The celebrations ran deep into the night in Juba, the capital of the newly independent South Sudan, after the country declared its independence July 9.
But for members of the nation’s fledgling film community, the champagne corks popped five months ago, when South Sudan’s first local film production bowed.
Bankrolled and produced by a roster of Nigerian film veterans, “Salt of the Nation” was released just days after a February referendum made the country’s independence official. Though the above-the-line talent was Nigerian, most of the actors were rookies pulled from the streets of Juba.
Even before the final votes were tallied, a new film biz had been born.
Pic tells the story of South Sudan’s rocky road to independence, beginning with the bloody civil war that started in 1983 and lasted for more than two decades. At the movie’s heart is a story of intertribal love that reflects some of the challenges facing a nation divided among more than 200 ethnic groups.
According to Nigerian helmer Lekan Ayinde, “Salt of the Nation” is both a warning and a rallying cry for South Sudan to come together and move beyond the tribal differences that have caused so much bloodshed in the past.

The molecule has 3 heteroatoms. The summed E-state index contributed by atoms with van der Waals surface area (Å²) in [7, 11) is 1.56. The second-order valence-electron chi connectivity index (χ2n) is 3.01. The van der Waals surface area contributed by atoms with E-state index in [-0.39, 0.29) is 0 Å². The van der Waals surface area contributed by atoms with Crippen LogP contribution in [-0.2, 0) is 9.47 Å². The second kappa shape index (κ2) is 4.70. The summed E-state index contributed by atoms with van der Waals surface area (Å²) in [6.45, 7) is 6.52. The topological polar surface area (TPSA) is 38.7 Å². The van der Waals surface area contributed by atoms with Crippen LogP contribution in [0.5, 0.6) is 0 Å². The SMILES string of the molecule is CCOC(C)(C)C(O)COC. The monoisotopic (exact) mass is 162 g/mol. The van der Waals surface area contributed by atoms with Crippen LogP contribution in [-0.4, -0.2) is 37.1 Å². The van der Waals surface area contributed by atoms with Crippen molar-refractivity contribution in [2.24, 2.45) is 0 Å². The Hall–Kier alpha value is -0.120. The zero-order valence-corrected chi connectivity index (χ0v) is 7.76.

“If there’s no unity, how do they govern themselves?” he asks.
Pic preemed in the Ugandan capital of Kampala after its debut in Juba, where Ayinde says DVDs of the film were selling briskly.
The project is not only a triumph for the young nation but for its Nigerian producer Dare Folder.
An accomplished Nollywood veteran, Folder lives in Kampala, where he’s established the Universal Movie and TV Institute to help spread Nollywood know-how to South Sudan.
He opened a Juba branch of the institute last July — the first film school of its kind in South Sudan. Local actors used in “Salt of the Nation” were culled from the institute’s crop of graduates. It was the first time any of them had appeared onscreen.
Filming was plagued by run-ins with the police, technical setbacks and the lack of experience of the rookie actors — most of whom have their own incredible tales of survival to tell.
Jamila Adua Garang, who plays the female lead, was forced to leave her home with her sister 15 years ago and flee to Ethiopia. Other actors spent years in refugee camps or were living on the streets.
Pic wrapped after a 15-day shoot, with Folder admitting that what would be done in 30 minutes in Nollywood takes five hours in South Sudan.
Still, the arrival of a film biz is one of the many signs that the new South Sudan has hit the ground running. In the months leading up to independence, foreign investors were scrambling to get a foothold in the nation. From Chinese engineers to U.S. security contractors to a South African brewery, the world had already come to do business in South Sudan.
For Folder, that was encouraging news. The producer credits the government with supporting his crew’s work and recognizing the longterm potential of developing a pic biz.
Having seen first-hand how filmmaking transformed his native Nigeria, Folder says the development of an indigenous film biz could “give young South Sudanese a new career choice” and help them steer their country forward.